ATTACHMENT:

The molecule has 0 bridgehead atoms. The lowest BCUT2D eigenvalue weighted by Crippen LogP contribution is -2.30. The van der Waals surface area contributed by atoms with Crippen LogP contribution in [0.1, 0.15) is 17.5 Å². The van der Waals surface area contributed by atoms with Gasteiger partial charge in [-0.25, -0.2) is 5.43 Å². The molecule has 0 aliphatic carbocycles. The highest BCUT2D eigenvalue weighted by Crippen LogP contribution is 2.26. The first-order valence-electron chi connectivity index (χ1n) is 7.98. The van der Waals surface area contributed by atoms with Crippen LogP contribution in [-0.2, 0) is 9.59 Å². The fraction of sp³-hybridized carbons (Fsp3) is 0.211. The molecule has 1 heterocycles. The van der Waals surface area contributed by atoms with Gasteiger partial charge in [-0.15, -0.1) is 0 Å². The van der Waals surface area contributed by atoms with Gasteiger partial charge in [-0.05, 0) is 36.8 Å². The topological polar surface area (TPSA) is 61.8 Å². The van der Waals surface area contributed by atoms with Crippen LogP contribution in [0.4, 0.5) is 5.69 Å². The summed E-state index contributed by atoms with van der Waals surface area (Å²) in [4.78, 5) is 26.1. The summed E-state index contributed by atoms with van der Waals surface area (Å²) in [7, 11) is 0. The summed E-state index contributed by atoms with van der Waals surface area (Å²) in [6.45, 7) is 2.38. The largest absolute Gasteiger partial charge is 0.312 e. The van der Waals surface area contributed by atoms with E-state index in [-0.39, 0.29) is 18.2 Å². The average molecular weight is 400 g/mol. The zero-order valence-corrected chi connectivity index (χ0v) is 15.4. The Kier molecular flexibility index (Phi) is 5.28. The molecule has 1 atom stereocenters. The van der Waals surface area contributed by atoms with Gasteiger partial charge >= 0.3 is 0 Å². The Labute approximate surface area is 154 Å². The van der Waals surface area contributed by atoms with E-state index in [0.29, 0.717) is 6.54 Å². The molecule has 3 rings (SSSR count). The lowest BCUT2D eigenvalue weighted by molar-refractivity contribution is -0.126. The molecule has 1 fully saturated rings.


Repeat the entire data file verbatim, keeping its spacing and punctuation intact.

The molecule has 0 bridgehead atoms. The lowest BCUT2D eigenvalue weighted by Crippen LogP contribution is -2.30. The van der Waals surface area contributed by atoms with Crippen LogP contribution in [0.1, 0.15) is 17.5 Å². The van der Waals surface area contributed by atoms with Gasteiger partial charge in [-0.25, -0.2) is 5.43 Å². The molecule has 0 aliphatic carbocycles. The highest BCUT2D eigenvalue weighted by Crippen LogP contribution is 2.26. The first-order valence-electron chi connectivity index (χ1n) is 7.98. The van der Waals surface area contributed by atoms with Crippen LogP contribution in [-0.2, 0) is 9.59 Å². The fraction of sp³-hybridized carbons (Fsp3) is 0.211. The molecule has 1 heterocycles. The van der Waals surface area contributed by atoms with Gasteiger partial charge in [-0.15, -0.1) is 0 Å². The van der Waals surface area contributed by atoms with Gasteiger partial charge in [-0.05, 0) is 36.8 Å². The topological polar surface area (TPSA) is 61.8 Å². The van der Waals surface area contributed by atoms with Crippen LogP contribution in [0.4, 0.5) is 5.69 Å². The summed E-state index contributed by atoms with van der Waals surface area (Å²) in [4.78, 5) is 26.1. The summed E-state index contributed by atoms with van der Waals surface area (Å²) in [7, 11) is 0. The summed E-state index contributed by atoms with van der Waals surface area (Å²) in [6.45, 7) is 2.38. The largest absolute Gasteiger partial charge is 0.312 e. The van der Waals surface area contributed by atoms with E-state index in [-0.39, 0.29) is 18.2 Å². The average molecular weight is 400 g/mol. The zero-order valence-corrected chi connectivity index (χ0v) is 15.4. The Kier molecular flexibility index (Phi) is 5.28. The molecule has 1 atom stereocenters. The van der Waals surface area contributed by atoms with Gasteiger partial charge >= 0.3 is 0 Å². The Labute approximate surface area is 154 Å². The van der Waals surface area contributed by atoms with E-state index in [0.29, 0.717) is 6.54 Å². The molecule has 3 rings (SSSR count). The lowest BCUT2D eigenvalue weighted by molar-refractivity contribution is -0.126. The molecule has 1 fully saturated rings.